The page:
The Old Days (2002-2005 or so, a.k.a. The Friendster Era):
• Characterized by frequent cellphone photos, identifiable by graininess, low light, a photo-of-a-VHS-video quality, and a frame that is almost all face.
• Inexplicably popular: photos of oneself without a shirt on, BUT! only from the shoulders up. Like, hey hey, I'm topless under this frame. Sober, rational adults were known to succumb to this temptation. The accompanying facial expression was serious, smoky eyed, mouth downturned--i.e., "sexy." Drawback: composition calls to mind a highly realistic wax bust rather than a pinup.
The Dawn of Myspace (2004-2007):
• The Helicopter Shot becomes the dominant form of self-portraiture. The subject holds the camera up above her head and looks up into it, usually widening eyes and maybe forming a dainty pout. Creates the illusion of big eyes and tapering chin. And tapering body. Single most inaccurate form of self-representation out there. Everyone looks like an anime figure.
The Screen Is Mirror (2007-present)
• The current predominant medium is the Macbook built-in camera. If the sepia effect, the colored-pencil effect, the mirror effect, or any of the selections from the built-in effect library haven't tipped you off, you will know this photo by
a) the faintly bluish glow it illuminates the subject's face with in low light
b) the fact that, as with the old-school photobooth, the subject is nearly always gazing upon their own visage on the screen instead of the camera lens itself. The gaze tends to be down and to the right.
• This provides the single most accurate avenue to other people's Mirror Face since the ubiquitous group mirrors of high school (locker room, restroom, etc.). You know, the multiple tiny adjustments we all instantly make when we look in the mirror--the widened eyes, the tilt of jaw, the pursed lips. The face we choose to see vs. the face everyone actually sees. Here it all is, on the Macbook.
Furthermore, most people don't bother to flip the photo to reflect reality, so it is in fact a reversed image of their face, which means this is what they think they look like all the time. But it's not, not quite.*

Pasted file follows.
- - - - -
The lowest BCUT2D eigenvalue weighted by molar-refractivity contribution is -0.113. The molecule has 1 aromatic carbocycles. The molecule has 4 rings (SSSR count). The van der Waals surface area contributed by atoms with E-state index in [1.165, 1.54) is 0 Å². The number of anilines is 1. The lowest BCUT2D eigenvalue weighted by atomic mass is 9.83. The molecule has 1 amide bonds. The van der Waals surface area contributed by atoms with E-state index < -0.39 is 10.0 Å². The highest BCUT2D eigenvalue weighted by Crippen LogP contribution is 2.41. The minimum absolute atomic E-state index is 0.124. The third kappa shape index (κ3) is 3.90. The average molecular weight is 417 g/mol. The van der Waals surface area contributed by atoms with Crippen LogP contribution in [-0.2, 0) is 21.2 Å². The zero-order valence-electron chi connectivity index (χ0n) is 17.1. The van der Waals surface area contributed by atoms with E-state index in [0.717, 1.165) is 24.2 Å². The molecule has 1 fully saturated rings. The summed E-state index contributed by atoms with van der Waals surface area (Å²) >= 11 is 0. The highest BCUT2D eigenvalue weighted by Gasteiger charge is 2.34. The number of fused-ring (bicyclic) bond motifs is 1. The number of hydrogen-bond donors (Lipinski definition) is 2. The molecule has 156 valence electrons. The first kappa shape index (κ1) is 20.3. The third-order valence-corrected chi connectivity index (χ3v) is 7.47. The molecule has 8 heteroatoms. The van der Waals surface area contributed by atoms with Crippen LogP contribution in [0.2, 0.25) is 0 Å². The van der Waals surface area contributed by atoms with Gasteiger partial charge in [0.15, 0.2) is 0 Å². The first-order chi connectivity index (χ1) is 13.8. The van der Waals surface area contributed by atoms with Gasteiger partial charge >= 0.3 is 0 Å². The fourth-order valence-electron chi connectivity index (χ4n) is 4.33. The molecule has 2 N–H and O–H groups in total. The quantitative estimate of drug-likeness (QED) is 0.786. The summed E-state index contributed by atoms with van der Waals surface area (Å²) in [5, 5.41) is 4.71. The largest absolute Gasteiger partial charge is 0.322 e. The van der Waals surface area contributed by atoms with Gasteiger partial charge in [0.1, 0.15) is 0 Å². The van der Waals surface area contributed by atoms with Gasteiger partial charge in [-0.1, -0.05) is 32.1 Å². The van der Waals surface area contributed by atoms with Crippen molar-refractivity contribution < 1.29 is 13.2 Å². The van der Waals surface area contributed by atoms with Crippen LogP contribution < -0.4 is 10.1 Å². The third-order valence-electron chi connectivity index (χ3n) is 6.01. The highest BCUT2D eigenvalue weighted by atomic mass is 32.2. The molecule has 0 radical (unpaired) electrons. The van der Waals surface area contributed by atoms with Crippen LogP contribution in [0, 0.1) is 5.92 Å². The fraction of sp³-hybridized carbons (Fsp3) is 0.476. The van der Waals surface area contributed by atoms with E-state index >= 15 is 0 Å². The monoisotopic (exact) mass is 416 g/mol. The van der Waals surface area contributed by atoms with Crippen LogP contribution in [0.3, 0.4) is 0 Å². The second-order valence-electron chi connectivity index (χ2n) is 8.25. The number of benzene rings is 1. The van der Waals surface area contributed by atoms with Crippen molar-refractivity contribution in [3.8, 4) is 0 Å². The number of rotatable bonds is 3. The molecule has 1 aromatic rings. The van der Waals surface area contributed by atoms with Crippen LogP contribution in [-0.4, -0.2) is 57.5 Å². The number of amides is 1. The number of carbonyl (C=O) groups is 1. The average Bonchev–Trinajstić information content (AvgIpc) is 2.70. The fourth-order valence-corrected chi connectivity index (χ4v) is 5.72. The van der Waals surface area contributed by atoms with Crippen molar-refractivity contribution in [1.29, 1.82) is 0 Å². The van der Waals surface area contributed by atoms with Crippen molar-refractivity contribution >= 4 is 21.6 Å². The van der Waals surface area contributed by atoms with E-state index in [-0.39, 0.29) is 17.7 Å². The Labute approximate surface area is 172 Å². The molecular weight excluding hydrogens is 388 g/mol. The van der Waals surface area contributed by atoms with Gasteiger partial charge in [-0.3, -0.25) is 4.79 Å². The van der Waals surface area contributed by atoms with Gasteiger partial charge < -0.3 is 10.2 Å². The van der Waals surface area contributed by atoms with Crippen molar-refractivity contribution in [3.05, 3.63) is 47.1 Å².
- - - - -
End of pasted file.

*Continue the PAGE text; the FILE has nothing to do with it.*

(*Side note: at the Pink Pony in New York (sadly, new Frenchy version, not old coffeehouse), there is (or was in 2002) a True Mirror in the restroom. The True Mirror is actually a box with a series of mirrors that manage to reverse the usual mirror image to reflect the way you really look--not backwards, which is the way you usually see yourself. I went to wash my hands, and the moment I looked in the mirror was one of the single most disconcerting experiences of my life. My whole face seemed slightly distorted, wrong, as if it had melted slightly to one side. All my little asymmetries seemed radically magnified. When I reached up to adjust my hair, my hand flew to the wrong side. The lettering on my shirt was legible. I felt horrified and then kind of nauseated. That was my face?
I went and got my friends, Norwegians who were visiting, and we all crowded into the bathroom and freaked out at our own faces. Of course everyone else's face looked perfectly normal to us. It was like, "No, that can't be what I look like!" / "Yes, that's exactly what you look like" / wails / giggles / reassurances / face-making.
Once I got used to my actual face I left feeling better. I had a whole new face I didn't know about. I wasn't just limited to what I saw in the mirror. I realized my face was pretty much out of my control and that was liberating, in a way.)
• Photos where the subject thrusts their lips forward--once again, to be sexy. Whether ironic or serious is unclear; usually I think it is both ("I am playing at being sexy, ha ha, but seriously it's pretty sexy right?") (Aside: The word "sexy" is starting to look peculiar to me.)
• Photos taken at arm's length and slightly up wherein the subject is not looking at the camera but looking off to some angle contemplatively, pensively, as if not taking a picture of oneself but caught in the act of Deep Thought.